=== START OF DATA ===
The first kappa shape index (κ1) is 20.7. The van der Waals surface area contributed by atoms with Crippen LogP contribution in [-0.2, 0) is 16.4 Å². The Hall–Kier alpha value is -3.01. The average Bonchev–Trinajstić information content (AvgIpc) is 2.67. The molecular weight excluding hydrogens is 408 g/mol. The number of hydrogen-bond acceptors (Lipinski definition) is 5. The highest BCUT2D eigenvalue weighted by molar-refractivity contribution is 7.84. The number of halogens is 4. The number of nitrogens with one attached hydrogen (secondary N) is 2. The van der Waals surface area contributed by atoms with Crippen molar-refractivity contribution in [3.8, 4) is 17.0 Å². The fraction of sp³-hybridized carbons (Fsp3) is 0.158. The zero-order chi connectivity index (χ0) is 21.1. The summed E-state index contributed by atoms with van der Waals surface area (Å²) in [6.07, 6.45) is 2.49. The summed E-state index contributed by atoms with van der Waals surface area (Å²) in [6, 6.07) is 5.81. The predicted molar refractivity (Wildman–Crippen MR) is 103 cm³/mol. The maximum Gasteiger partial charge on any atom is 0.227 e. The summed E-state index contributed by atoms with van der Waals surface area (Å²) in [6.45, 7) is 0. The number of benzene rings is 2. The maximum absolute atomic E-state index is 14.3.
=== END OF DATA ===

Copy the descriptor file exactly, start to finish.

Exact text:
The first kappa shape index (κ1) is 20.7. The van der Waals surface area contributed by atoms with Crippen LogP contribution in [-0.2, 0) is 16.4 Å². The Hall–Kier alpha value is -3.01. The average Bonchev–Trinajstić information content (AvgIpc) is 2.67. The molecular weight excluding hydrogens is 408 g/mol. The number of hydrogen-bond acceptors (Lipinski definition) is 5. The highest BCUT2D eigenvalue weighted by molar-refractivity contribution is 7.84. The number of halogens is 4. The number of nitrogens with one attached hydrogen (secondary N) is 2. The van der Waals surface area contributed by atoms with Crippen molar-refractivity contribution in [3.8, 4) is 17.0 Å². The fraction of sp³-hybridized carbons (Fsp3) is 0.158. The zero-order chi connectivity index (χ0) is 21.1. The summed E-state index contributed by atoms with van der Waals surface area (Å²) in [6.07, 6.45) is 2.49. The summed E-state index contributed by atoms with van der Waals surface area (Å²) in [6, 6.07) is 5.81. The predicted molar refractivity (Wildman–Crippen MR) is 103 cm³/mol. The maximum Gasteiger partial charge on any atom is 0.227 e. The summed E-state index contributed by atoms with van der Waals surface area (Å²) in [6.45, 7) is 0. The number of benzene rings is 2. The maximum absolute atomic E-state index is 14.3.